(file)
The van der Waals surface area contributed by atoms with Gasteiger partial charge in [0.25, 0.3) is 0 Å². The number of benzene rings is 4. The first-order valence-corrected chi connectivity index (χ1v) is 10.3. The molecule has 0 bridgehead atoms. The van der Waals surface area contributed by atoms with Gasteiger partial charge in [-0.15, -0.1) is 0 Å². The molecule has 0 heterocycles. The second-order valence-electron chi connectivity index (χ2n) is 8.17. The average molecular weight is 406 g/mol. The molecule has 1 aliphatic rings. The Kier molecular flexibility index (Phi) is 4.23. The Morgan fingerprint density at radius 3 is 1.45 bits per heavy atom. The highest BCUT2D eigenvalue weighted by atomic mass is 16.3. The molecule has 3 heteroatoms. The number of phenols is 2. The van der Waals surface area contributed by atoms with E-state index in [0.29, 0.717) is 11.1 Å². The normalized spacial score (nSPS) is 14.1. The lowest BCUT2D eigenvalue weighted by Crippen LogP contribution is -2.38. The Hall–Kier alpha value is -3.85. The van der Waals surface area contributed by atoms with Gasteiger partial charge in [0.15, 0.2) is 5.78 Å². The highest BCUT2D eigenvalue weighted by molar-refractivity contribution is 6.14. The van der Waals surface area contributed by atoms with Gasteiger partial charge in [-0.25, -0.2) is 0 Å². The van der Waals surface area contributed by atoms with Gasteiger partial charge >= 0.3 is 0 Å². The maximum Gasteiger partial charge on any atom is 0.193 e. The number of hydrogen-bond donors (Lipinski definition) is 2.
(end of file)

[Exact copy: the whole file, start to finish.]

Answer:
The van der Waals surface area contributed by atoms with Gasteiger partial charge in [0.25, 0.3) is 0 Å². The number of benzene rings is 4. The first-order valence-corrected chi connectivity index (χ1v) is 10.3. The molecule has 0 bridgehead atoms. The van der Waals surface area contributed by atoms with Gasteiger partial charge in [-0.15, -0.1) is 0 Å². The molecule has 0 heterocycles. The second-order valence-electron chi connectivity index (χ2n) is 8.17. The average molecular weight is 406 g/mol. The molecule has 1 aliphatic rings. The Kier molecular flexibility index (Phi) is 4.23. The Morgan fingerprint density at radius 3 is 1.45 bits per heavy atom. The highest BCUT2D eigenvalue weighted by atomic mass is 16.3. The molecule has 3 heteroatoms. The number of phenols is 2. The van der Waals surface area contributed by atoms with E-state index in [0.29, 0.717) is 11.1 Å². The normalized spacial score (nSPS) is 14.1. The lowest BCUT2D eigenvalue weighted by Crippen LogP contribution is -2.38. The Hall–Kier alpha value is -3.85. The van der Waals surface area contributed by atoms with Gasteiger partial charge in [0.15, 0.2) is 5.78 Å². The highest BCUT2D eigenvalue weighted by molar-refractivity contribution is 6.14. The van der Waals surface area contributed by atoms with Gasteiger partial charge in [-0.25, -0.2) is 0 Å². The van der Waals surface area contributed by atoms with Gasteiger partial charge >= 0.3 is 0 Å². The maximum Gasteiger partial charge on any atom is 0.193 e. The number of hydrogen-bond donors (Lipinski definition) is 2.